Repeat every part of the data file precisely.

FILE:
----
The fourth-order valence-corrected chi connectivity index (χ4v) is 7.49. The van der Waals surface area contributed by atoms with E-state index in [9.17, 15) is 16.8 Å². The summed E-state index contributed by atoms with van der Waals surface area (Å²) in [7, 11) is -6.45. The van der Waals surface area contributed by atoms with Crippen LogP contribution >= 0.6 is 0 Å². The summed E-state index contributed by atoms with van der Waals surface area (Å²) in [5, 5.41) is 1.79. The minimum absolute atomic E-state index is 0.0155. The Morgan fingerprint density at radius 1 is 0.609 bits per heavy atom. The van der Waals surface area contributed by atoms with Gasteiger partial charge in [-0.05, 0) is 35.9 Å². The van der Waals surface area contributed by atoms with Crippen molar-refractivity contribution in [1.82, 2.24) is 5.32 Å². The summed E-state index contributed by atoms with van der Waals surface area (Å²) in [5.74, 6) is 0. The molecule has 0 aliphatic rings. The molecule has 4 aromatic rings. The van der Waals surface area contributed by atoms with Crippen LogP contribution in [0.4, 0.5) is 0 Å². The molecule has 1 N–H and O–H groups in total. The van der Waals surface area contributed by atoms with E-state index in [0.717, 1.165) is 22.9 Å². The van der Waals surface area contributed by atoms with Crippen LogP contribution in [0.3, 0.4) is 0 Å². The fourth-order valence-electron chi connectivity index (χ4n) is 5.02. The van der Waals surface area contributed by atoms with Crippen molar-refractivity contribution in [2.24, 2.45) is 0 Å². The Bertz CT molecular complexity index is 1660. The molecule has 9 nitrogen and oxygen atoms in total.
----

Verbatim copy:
The fourth-order valence-corrected chi connectivity index (χ4v) is 7.49. The van der Waals surface area contributed by atoms with E-state index in [9.17, 15) is 16.8 Å². The summed E-state index contributed by atoms with van der Waals surface area (Å²) in [7, 11) is -6.45. The van der Waals surface area contributed by atoms with Crippen LogP contribution >= 0.6 is 0 Å². The summed E-state index contributed by atoms with van der Waals surface area (Å²) in [5, 5.41) is 1.79. The minimum absolute atomic E-state index is 0.0155. The Morgan fingerprint density at radius 1 is 0.609 bits per heavy atom. The van der Waals surface area contributed by atoms with Gasteiger partial charge in [-0.05, 0) is 35.9 Å². The van der Waals surface area contributed by atoms with Crippen molar-refractivity contribution in [1.82, 2.24) is 5.32 Å². The summed E-state index contributed by atoms with van der Waals surface area (Å²) in [5.74, 6) is 0. The molecule has 0 aliphatic rings. The molecule has 4 aromatic rings. The van der Waals surface area contributed by atoms with Crippen LogP contribution in [0.4, 0.5) is 0 Å². The molecule has 1 N–H and O–H groups in total. The van der Waals surface area contributed by atoms with E-state index in [0.717, 1.165) is 22.9 Å². The van der Waals surface area contributed by atoms with Crippen LogP contribution in [0.3, 0.4) is 0 Å². The fourth-order valence-electron chi connectivity index (χ4n) is 5.02. The van der Waals surface area contributed by atoms with Crippen molar-refractivity contribution in [2.24, 2.45) is 0 Å². The Bertz CT molecular complexity index is 1660. The molecule has 9 nitrogen and oxygen atoms in total.